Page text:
Chimaphila umbellata  (L.) W. Bartram - Pipsissewa


 

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Chimaphila umbellata - (image 1 of 4)

 

Taxonomy

Family: Pyrolaceae

Habitat

Dry, acid woods, often in sandy soil.

Associates

 

Distribution

 

Circumboreal, south to VA, WV, northern IN, CO, and CA.

Morphology

Evergreen sub-shrub, 10-30 cm tall, from a creeping rhizome. Leaves oblanceolate, tapering to the base, dark green (not marked with white), 3-6 cm, acute or mucronate, sharply toothed above and mostly entire below, tapering to a short petiole. Flowers 4-8, corymbose or subumbellate, 10-15 mm wide; petals 5, white to pink, wide-spreading. Fruit an upright capsule.   

Notes

Flowers June

Wetland indicator: Upland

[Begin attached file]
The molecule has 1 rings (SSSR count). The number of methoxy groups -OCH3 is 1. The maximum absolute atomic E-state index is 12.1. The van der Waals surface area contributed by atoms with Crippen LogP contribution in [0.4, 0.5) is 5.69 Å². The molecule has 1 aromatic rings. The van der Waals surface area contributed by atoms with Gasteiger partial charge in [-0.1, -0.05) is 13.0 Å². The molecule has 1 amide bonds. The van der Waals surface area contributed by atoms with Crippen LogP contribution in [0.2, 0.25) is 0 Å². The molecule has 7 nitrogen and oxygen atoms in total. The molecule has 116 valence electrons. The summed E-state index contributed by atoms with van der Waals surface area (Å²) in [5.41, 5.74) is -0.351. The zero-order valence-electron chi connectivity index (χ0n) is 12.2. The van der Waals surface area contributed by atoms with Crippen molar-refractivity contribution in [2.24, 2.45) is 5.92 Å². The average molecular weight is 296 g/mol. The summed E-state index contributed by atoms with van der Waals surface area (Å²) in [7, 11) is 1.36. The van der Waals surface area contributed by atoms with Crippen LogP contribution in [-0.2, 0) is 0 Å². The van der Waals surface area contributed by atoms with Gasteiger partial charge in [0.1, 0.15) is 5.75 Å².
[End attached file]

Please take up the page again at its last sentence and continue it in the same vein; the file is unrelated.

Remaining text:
The name Pipsissewa is derived from the Cree word pipisisikweu which means "it breaks into pieces" as the plant was once used to treat bladder stones. Also called Prince's Pine.

References

Collins English Dictionary. 2009. Pipsissewa. Complete & Unabridged 10th Edition. William Collins Sons & Co. Ltd.

 

Gleason, Henry A. and A. Cronquist. 1991. Manual of Vascular Plants of Northeastern United States and Adjacent Canada. Second Ed.
The New York Botanical Garden. Bronx, NY

 

Swink, F. and G. Wilhelm. 1994. Plants of the Chicago Region.
Indiana Academy of Science. The Morton Arboretum. Lisle, Illinois.

 


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 Michael Hough 2010